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I am reading Chapter 5 of PRML. Some symbols don't seem to be clear to me.

In page 243, for the chain rule for partial derivative $\dfrac{\partial E_n}{\partial w_{ji}}=\dfrac{\partial E_n}{\partial a_j}\dfrac{\partial a_j}{\partial w_{ji}}$ (equation (5.50)), a notation is defined as $\delta_j\equiv\dfrac{\partial E_n}{\partial a_j}$ (equation (5.51)). In my understanding $\delta_j$ is the first part in the chain rule. However in equation (5.54), the book mentioned

As we have seen already, for the output units, we have $$\delta_k=y_k-t_k$$

Question 1: $y_k-t_k$ is the error on output unit $k$, which is simply the difference between the $k$th output unit value and the corresponding target value. But, from the definition of the notation $\delta_k$, we should have $$\delta_k=\dfrac{\partial \frac{1}{2}(y_k-t_k)^2}{\partial a_k}=(y_k-t_k)\dfrac{\partial y_k}{\partial a_k}=(y_k-t_k)\dfrac{\partial h(a_k)}{\partial a_k}$$ where $h(a_k)$ is the activation function. So why in the book $\delta_k=y_k-t_k$??

In page 242, Section 5.3. Error Backpropagation,

Consider a simple linear model where the outputs $y_k$ are linear combinations of the input variables $x_i$ so that $y_k=\sum_iw_{ki}x_i$. For a particular input pattern $n$, the error function is $E_n=\dfrac{1}{2}\sum_k(y_{nk}-t_{nk})^2$, where $y_{nk}=y_k(\boldsymbol{x_n},\boldsymbol{w})$. So the gradient of this error function with respect to a weight $w_{ij}$ is given by $$\frac{\partial E_n}{\partial w_{ji}}=(y_{nj}-t_{nj})x_{ni}$$ which can be interpreted as a ‘local’ computation involving the product of an ‘error signal’ $y_{nj} − t_{nj}$ associated with the output end of the link $w_{ji}$ and the variable $x_{ni}$ associated with the input end of the link.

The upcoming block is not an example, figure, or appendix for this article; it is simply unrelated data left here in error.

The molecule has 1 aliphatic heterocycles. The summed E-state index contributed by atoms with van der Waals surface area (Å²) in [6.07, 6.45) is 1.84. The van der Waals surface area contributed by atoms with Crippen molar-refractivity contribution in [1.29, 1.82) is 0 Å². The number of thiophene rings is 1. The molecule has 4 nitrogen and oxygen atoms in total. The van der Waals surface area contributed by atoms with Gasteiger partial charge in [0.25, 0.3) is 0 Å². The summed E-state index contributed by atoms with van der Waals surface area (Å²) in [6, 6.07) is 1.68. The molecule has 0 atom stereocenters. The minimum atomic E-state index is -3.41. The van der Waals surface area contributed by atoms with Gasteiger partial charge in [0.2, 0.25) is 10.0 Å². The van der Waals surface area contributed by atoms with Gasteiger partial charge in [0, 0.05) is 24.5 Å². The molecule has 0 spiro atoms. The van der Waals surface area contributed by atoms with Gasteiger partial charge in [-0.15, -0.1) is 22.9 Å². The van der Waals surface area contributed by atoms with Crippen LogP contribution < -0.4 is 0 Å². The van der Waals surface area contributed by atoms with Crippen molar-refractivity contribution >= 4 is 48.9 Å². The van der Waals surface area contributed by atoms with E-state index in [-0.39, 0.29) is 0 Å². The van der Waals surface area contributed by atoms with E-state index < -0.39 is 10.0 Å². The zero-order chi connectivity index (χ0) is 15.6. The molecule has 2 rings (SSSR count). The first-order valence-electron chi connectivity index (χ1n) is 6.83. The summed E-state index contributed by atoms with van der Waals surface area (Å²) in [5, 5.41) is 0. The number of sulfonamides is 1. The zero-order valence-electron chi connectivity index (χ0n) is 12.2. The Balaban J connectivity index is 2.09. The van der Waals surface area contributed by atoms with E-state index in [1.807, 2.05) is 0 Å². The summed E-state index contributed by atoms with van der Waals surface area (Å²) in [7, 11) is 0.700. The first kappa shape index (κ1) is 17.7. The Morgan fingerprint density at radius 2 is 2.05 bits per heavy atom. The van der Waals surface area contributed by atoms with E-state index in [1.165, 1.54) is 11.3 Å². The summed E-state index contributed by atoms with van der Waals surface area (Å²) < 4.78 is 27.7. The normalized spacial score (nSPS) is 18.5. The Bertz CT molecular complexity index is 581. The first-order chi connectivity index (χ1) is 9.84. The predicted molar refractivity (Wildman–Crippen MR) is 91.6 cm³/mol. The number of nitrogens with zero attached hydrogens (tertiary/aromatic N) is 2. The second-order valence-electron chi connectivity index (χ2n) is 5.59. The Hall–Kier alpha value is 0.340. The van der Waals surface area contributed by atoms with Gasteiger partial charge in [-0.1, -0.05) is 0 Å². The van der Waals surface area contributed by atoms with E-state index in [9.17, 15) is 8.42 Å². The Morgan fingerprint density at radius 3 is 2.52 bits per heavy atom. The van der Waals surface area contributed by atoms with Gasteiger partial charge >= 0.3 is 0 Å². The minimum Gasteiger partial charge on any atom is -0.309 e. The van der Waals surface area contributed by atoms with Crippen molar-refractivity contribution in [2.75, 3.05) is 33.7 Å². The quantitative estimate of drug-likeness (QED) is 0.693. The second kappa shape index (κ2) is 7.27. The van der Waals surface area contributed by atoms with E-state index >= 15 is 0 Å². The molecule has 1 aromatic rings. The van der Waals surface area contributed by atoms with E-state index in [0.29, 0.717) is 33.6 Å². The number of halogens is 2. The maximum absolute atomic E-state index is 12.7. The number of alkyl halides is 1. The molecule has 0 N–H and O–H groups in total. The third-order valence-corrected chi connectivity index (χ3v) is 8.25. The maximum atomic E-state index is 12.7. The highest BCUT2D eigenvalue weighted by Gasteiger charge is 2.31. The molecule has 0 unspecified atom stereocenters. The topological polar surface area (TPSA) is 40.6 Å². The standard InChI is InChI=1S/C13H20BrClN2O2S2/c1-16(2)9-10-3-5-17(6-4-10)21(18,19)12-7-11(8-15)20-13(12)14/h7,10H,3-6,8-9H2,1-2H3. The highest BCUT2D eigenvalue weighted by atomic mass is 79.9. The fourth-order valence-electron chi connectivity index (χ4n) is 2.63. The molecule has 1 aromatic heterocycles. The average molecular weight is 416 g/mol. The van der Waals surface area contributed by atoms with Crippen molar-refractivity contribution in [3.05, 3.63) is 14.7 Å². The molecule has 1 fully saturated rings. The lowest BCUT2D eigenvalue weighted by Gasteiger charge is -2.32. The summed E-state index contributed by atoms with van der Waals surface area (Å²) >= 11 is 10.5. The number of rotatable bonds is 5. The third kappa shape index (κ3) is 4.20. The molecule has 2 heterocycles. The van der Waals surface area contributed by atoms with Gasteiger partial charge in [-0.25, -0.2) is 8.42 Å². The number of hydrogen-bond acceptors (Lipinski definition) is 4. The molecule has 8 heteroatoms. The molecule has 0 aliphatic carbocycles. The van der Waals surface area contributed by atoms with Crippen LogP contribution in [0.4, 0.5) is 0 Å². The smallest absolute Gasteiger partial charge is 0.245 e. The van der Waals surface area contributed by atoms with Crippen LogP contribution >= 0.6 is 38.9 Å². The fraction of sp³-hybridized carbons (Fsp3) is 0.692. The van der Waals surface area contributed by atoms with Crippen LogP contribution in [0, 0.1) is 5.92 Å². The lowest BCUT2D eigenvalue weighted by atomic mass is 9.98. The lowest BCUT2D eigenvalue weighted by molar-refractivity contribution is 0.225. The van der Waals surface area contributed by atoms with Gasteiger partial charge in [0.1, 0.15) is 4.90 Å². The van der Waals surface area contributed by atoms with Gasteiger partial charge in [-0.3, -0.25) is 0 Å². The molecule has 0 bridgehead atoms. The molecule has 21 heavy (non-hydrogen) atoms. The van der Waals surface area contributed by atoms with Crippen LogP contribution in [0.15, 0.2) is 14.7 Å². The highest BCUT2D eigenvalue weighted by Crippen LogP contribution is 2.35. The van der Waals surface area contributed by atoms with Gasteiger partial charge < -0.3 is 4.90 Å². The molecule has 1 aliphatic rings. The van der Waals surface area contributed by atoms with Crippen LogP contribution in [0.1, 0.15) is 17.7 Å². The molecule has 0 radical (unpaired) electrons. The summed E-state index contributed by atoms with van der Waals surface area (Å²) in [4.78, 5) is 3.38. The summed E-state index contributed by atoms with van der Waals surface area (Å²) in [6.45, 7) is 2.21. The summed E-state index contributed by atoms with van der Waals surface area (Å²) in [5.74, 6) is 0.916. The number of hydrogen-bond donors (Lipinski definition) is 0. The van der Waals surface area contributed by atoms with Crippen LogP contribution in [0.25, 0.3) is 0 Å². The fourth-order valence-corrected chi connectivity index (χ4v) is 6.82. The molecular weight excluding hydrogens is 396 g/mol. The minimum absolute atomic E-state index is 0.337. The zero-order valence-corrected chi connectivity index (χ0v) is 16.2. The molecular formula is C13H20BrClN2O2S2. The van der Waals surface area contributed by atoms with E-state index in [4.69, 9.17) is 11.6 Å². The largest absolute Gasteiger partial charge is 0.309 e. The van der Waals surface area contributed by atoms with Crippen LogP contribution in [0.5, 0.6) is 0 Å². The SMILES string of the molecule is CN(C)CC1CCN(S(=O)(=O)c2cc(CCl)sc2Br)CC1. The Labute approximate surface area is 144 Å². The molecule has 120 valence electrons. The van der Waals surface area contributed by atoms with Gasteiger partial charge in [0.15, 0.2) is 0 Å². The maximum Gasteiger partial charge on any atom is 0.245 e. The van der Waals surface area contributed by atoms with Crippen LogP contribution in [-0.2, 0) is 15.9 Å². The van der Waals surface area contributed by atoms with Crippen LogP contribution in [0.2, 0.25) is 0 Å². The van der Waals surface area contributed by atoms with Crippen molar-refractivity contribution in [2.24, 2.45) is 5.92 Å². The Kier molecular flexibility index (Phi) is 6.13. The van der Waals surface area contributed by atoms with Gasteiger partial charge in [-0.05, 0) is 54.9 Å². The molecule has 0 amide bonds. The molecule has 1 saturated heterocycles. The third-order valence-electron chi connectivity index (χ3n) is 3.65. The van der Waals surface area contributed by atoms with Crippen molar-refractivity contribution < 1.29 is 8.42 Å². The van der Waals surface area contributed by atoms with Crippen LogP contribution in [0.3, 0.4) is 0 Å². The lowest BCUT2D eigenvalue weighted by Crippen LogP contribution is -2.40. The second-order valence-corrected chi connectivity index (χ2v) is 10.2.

Question 2: I am not clear with the structure of this neural network. The one in the book is a two-layer neural network with linear activation, is it?

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As you point out, with $\delta_k = y_k - t_k$, the author is stating the relationship between the final units' output and the target. So Equation 5.54 is simply stating:

the error on the $k^{th}$ output unit is the difference between its output and the target.

I believe that $\delta_k$ refers to the error simply at the output, whereas $\delta_j$ is the derivative of the output at unit $n$ with respect to any neuron back in the network, $j$. If this is the case, doing your derivative as you did, for $\delta_k$ (instead of $\delta_j$) means you are computing the error gradient between the output and the final layer. Over this layer, the activation must be linear (we do not apply a non-linearity at the final layers output). This would mean your $\dfrac{\partial h(a_k)}{\partial a_k}$ term would actually fall away in this case (to a constant), using the $k$ subscript - and you have the answer from the author: $y_t - t_k$.


The network that is considered in your second question seems to only really discuss a single fully-connected layer, so yes, two actual layers of neurons - input and output only with no activation (so a linear activation, as you mention).

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  • $\begingroup$ By "we do not apply a non-linearity at the final layers output", do you mean it is a common practice, or do you have a source for that statement? I'm new to neural network. $\endgroup$ – Tyler 十三将士归玉门 Aug 1 '18 at 4:38
  • $\begingroup$ The final layer produces the prediction(s). In regression you'd expect a number. It'd be unnecessary to put that through a final non-linear activation function. In classification the final layer's output logits don't go through a non-linearity in order to increase the power of the network, rather just through a softmax to allow the output to be interpreted as probabilities (softmax squashes values into [0, 1]). Here is a reference. Imagine using a ReLU on the final layer... it'd make it impossible for the network to predict negative values. $\endgroup$ – n1k31t4 Aug 1 '18 at 11:45

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